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May 23, 2024, 1:58 p.m.
Audience & Social

Radio Ambulante launches its own record label as a home for its podcast’s original music

“So much of podcast music is background, feels like filler sometimes, but with our composers, it never is.”

Music has always been a key component of Radio Ambulante‘s podcasts. The Spanish-language audio storytelling company, now in its 13th year, regularly uses music in its shows to guide, enhance, and underscore emotion.

Listeners can now stream some of that original music on its own, with the launch of Radio Ambulante Records, the company’s own recording label. The first compilation released today, “Atmósfera infinita” (Infinite Atmosphere), includes 60 instrumental tracks composed and produced exclusively for its three shows: Radio Ambulante, news explainer show El hilo, and its first series, Central, about El Salvador’s president Nayib Bukele.

The record and label are meant to celebrate and elevate the sound designers who carefully compose and score each episode. Since Radio Ambulante started creating its original music in 2016, it’s produced more than 4,500 tracks. The first album is just a sampling of their work.

I talked to the co-founders, CEO Carolina Guerrero and executive producer Daniel Alarcón, about the launch, the importance of owning your work, and giving back to the listening community. Our back-and-forth has been edited for length and clarity.

Hanaa’ Tameez: Where did the idea for Radio Ambulante Records come from?

Carolina Guerrero: It just made sense to us — we’ve prided ourselves on independence, editorially and creatively, since we launched 13 years ago. We’ve been scoring our podcasts with original music since 2016, because we wanted to make sure that everything in the show was ours, that we could control all aspects of our intellectual property. That gave us the most freedom to work across platforms, create our language learning app, and never have to worry about third-party rights.

But if original scoring was initially a business decision, it turned out to be a really important creative opportunity as well. Eight years later, our music library includes thousands of songs, and we wanted to showcase the amazing people behind that work.

Tameez: Why was this important to do now?

Daniel Alarcón: We’ve been kicking this idea around for years. Our composers, Andrés Azpiri, Remy Lozano, Ana Tuirán, and Elías González, are all incredibly talented, serious musicians. So much of podcast music is background, feels like filler sometimes, but with our composers, it never is. The music complements our journalism, of course, but we’re really proud of the fact that it stands on its own.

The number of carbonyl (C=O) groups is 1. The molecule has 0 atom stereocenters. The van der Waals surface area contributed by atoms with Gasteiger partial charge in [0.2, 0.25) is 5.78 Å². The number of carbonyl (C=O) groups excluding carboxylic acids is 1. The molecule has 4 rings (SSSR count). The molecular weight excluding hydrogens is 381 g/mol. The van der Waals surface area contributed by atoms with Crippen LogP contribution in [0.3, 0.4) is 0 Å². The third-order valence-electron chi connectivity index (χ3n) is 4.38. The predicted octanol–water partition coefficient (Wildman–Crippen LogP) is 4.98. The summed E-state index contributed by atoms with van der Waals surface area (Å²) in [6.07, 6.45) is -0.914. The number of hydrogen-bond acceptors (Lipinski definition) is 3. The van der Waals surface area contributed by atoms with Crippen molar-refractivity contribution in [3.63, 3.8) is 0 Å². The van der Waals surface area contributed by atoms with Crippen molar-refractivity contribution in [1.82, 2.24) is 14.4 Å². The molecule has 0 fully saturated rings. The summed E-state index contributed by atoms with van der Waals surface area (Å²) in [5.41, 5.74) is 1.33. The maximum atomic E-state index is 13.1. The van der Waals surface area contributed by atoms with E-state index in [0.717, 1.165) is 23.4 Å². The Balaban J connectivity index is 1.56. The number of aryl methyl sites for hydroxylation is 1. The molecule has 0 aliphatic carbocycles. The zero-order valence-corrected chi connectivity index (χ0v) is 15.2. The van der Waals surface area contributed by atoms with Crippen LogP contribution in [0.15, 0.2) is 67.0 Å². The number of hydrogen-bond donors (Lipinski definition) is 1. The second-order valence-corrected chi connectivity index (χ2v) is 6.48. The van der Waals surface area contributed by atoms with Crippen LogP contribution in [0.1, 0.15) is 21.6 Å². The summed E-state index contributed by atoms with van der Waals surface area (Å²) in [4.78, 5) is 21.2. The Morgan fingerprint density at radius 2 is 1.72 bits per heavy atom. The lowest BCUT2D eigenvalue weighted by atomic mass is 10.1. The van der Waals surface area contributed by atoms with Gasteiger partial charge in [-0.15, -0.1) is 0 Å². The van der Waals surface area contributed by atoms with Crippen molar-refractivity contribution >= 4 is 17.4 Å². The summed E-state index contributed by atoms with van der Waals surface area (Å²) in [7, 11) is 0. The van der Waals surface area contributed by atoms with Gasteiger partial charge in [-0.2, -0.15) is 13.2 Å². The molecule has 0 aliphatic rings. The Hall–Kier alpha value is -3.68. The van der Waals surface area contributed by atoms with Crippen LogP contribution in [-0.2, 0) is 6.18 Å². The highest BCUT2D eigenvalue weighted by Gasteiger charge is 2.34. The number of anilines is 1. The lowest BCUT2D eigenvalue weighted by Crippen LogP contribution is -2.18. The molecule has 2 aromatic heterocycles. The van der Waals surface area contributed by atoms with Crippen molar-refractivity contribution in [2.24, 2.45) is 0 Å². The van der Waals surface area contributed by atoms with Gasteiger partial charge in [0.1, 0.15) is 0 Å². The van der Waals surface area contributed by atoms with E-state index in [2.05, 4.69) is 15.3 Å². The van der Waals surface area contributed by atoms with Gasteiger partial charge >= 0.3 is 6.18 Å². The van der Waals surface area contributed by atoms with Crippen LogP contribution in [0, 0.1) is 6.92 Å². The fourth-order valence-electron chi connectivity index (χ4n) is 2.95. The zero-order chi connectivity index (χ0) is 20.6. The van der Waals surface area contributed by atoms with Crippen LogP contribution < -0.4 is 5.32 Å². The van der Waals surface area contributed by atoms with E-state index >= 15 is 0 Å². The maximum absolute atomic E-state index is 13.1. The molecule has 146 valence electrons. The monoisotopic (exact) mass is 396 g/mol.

We just wrapped Radio Ambulante’s 13th season, after a very challenging year in which our audience supported the entire company in a very big way. We doubled our paid membership program, and were just blown away by the generosity and solidarity that our listeners showed us. So given all that, we felt it was the right time to give something back to our community, and at the same time celebrate the creative accomplishments of our incredible team of musicians.

Tameez: Tell me about the first album, “Atmósfera infinita”. How did you decide on the name?

Alarcón: The team was looking for a name that captured the idea of a diversity of moods, the broadest possible spectrum of human emotion. Our hope is that if you listen to the album, you’ll go on an emotional journey, like you do when you hear a Radio Ambulante story.

Tameez: What has the audience feedback to your original music been like over the years?

Guerrero: Not long ago, we decided to figure out just how long it takes to produce a Radio Ambulante story, and the number we came up with — which includes reporting, writing, editing, producing, fact-checking, etc. — was 900 hours. A big chunk of that time is spent on sound design and composition.

Our audience understands that the care we put into our journalism, we also put into every aspect of our work. Because we really care about this! When you work in audio journalism, you have to think in terms of audio first, not just when you’re reporting, but when you’re thinking about how to present that story in sound. Our listeners notice, they appreciate it, and they love that we’re doing this experiment. We know because they tell us.

Alarcón: At Radio Ambulante Studios, we work with creatives from all over Latin America. Reporters and producers, obviously, but also novelists, illustrators, photographers, animators and musicians like Andrés, Rémy, Ana and Elías. You almost never hear their voices on any of the pods, but neither Radio Ambulante, El hilo or Central would be the same without their artistry and creativity. They write music in response to every turn in every story, and there’s no one who listens to or thinks about our scripts and our tape as carefully as our sound designers.

Tameez: What is the growth plan for Radio Ambulante Records? How will it work day-to-day and how do you plan to fund it?

Alarcón: For now, the plan is to launch a couple of compilations a year, each with about 60 tracks. It’s not a money-making operation at the moment, and it’s not intended to be. Nor is it expensive — the heavy lift is the work of composing, which has already been done, already been paid for, and the curation, which is difficult when you’re choosing from a library of over 4,500 songs, but which is also the fun part! We think of Radio Ambulante Records primarily as a community building exercise, a creative gift to give our listeners.

Hanaa' Tameez is a staff writer at Nieman Lab. You can reach her via email ( or Twitter DM (@HanaaTameez).
POSTED     May 23, 2024, 1:58 p.m.
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